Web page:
After lunch, we headed towards Notre Dame Cathedral in Central Saigon. It was a fine day to visit Saigon's famous landmarks before the trip ended. As usual, we tried some light snacks along the way and did a brief stopover at Ben Thanh Market.
I saw some star apples at a fruit stall and bought two of them without hesitation. I was delighted to find the star apples since I was told it was out of season the day before. (Read on to find out why it was so special.)
The first stop for the day was the People's Committee Building, formerly the City Hall, but the building was not opened to public. It was one of the most photographed buildings in Ho Chi Minh City.
A statue of Ho Chi Minh or Uncle Ho (Bác Hồ), holding a child, stood in the park in front of the building. The revolutionary leader of the Viet Cong, during the Vietnam War, was depicted as a hero who cared for the children, the weakest member of the society.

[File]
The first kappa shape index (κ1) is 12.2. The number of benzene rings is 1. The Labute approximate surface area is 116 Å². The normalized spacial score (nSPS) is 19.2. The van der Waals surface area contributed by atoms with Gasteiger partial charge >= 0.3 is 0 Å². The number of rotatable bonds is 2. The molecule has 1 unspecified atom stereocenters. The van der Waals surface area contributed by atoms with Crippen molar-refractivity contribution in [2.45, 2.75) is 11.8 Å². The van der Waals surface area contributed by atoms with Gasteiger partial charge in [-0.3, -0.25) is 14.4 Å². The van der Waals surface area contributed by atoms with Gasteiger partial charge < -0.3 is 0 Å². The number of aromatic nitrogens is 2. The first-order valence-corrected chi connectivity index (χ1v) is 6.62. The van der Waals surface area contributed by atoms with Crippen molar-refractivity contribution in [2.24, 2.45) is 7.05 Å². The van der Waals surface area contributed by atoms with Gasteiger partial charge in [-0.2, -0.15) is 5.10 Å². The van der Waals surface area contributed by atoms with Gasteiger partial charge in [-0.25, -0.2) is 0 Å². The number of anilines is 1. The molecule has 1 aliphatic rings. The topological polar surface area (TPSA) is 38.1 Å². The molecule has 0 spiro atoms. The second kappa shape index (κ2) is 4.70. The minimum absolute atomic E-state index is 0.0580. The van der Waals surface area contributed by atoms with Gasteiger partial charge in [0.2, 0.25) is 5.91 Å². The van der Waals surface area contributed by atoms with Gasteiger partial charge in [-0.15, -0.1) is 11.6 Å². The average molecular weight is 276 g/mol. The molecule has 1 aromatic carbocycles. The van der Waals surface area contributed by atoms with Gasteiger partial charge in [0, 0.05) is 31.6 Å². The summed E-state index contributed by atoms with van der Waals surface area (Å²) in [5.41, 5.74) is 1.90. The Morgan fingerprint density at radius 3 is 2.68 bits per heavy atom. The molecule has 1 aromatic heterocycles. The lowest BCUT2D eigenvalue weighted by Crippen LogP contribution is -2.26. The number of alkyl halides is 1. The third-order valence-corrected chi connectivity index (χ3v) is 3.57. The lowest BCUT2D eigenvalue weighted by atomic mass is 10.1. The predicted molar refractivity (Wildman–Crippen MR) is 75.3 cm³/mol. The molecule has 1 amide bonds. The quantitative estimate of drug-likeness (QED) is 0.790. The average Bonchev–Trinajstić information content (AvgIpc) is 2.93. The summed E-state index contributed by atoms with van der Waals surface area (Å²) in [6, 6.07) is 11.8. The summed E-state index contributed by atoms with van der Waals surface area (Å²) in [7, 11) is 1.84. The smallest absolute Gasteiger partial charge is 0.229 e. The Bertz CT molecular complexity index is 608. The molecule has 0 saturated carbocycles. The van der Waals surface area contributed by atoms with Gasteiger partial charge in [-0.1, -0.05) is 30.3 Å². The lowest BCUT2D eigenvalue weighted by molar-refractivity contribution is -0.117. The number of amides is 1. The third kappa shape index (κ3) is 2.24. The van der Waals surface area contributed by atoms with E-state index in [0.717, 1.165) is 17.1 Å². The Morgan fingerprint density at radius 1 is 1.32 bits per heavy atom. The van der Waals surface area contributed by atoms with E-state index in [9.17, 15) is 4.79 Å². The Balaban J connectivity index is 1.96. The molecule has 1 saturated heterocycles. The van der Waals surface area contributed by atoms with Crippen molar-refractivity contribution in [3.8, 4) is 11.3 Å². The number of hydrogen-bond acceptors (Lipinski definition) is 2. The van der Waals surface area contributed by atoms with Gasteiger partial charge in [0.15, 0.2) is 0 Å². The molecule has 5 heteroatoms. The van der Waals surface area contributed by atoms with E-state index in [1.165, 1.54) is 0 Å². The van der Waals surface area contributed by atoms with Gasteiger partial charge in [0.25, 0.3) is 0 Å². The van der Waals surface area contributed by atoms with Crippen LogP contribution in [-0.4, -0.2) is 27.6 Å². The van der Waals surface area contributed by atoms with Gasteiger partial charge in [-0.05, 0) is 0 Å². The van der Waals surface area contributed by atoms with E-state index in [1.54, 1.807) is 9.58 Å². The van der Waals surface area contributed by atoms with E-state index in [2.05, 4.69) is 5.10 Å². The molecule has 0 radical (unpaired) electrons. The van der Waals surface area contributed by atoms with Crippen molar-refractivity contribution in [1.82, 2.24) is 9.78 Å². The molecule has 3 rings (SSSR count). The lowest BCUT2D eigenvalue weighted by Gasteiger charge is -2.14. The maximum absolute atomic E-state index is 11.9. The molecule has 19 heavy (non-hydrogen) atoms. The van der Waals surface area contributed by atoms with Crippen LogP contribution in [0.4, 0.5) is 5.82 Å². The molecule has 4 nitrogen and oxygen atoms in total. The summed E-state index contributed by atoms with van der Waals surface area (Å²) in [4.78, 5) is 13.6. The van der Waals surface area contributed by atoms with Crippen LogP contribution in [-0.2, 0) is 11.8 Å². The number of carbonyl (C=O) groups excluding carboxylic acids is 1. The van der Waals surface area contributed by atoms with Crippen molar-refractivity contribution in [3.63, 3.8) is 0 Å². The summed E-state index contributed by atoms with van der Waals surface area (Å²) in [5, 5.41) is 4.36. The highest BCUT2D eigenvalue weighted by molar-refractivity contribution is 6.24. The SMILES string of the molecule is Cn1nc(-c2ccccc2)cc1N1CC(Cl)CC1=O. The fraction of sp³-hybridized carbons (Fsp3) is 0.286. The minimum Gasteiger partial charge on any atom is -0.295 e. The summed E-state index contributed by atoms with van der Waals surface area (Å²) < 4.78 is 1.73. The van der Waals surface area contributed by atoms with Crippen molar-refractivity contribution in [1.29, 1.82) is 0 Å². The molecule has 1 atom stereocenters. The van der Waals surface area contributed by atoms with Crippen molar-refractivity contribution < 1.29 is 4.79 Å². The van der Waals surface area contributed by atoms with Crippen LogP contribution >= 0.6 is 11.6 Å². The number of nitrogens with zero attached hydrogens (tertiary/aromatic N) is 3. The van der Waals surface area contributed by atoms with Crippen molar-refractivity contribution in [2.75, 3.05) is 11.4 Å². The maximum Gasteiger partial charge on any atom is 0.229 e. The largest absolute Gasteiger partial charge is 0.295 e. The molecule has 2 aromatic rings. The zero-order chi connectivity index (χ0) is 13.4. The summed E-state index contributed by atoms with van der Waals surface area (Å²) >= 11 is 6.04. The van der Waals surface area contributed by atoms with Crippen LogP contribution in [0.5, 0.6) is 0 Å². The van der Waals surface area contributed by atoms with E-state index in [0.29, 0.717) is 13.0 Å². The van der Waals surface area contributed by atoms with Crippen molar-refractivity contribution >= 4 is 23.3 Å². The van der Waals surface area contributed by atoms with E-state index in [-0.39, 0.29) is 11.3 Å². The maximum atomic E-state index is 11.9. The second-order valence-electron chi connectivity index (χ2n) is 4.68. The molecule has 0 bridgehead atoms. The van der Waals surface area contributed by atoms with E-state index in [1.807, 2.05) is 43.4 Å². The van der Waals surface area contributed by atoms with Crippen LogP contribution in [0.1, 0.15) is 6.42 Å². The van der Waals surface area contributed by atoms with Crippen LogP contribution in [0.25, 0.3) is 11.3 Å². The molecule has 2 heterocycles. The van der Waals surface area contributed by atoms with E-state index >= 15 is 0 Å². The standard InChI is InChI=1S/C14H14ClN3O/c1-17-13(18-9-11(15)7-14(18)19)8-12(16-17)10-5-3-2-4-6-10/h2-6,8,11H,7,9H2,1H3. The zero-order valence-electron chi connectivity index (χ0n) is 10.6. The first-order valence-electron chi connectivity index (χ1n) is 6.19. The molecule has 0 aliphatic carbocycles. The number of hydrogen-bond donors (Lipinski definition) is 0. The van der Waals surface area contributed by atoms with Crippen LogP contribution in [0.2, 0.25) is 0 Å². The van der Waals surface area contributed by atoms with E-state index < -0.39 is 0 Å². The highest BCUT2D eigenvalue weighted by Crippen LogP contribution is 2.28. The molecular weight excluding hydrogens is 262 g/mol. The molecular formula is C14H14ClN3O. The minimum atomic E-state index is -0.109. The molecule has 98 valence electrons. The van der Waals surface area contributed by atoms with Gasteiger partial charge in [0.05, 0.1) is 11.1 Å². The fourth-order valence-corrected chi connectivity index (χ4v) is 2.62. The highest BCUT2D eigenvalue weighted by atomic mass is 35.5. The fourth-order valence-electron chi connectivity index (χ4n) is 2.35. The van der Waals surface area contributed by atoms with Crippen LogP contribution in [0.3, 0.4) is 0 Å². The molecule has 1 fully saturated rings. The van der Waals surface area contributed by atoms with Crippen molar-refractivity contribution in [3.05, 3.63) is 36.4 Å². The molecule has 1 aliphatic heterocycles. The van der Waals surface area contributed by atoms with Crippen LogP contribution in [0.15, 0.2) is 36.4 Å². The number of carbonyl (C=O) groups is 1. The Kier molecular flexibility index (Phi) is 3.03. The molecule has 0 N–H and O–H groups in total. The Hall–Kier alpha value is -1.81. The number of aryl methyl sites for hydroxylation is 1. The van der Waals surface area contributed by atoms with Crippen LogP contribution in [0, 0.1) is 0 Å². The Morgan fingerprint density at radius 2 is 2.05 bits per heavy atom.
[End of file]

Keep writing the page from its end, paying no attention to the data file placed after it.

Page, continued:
A short distance's walk, after passing the People's Committee Building, brought us back to Notre Dame Cathedral. It had turned cloudy and drizzling slightly. Not wanting to waste another opportunity to photograph the popular landmark, we busied ourselves taking photos of the French cathedral and the statue of Virgin Mary (with pigeons) in front of it. Fortunately, it was not so dark, unlike the visit on Day 2.
Right beside the cathedral was the oldest Post Office in Southeast Asia.
We went inside to explore the still-functioning post office. The decorations and layouts were still the same as what I had seen 5 years back.
I suggested to the others to get a postcard, write something on it and post it back to themselves or someone else in Singapore. Though I had done the same thing 5 years ago, I did it again for the fun of it.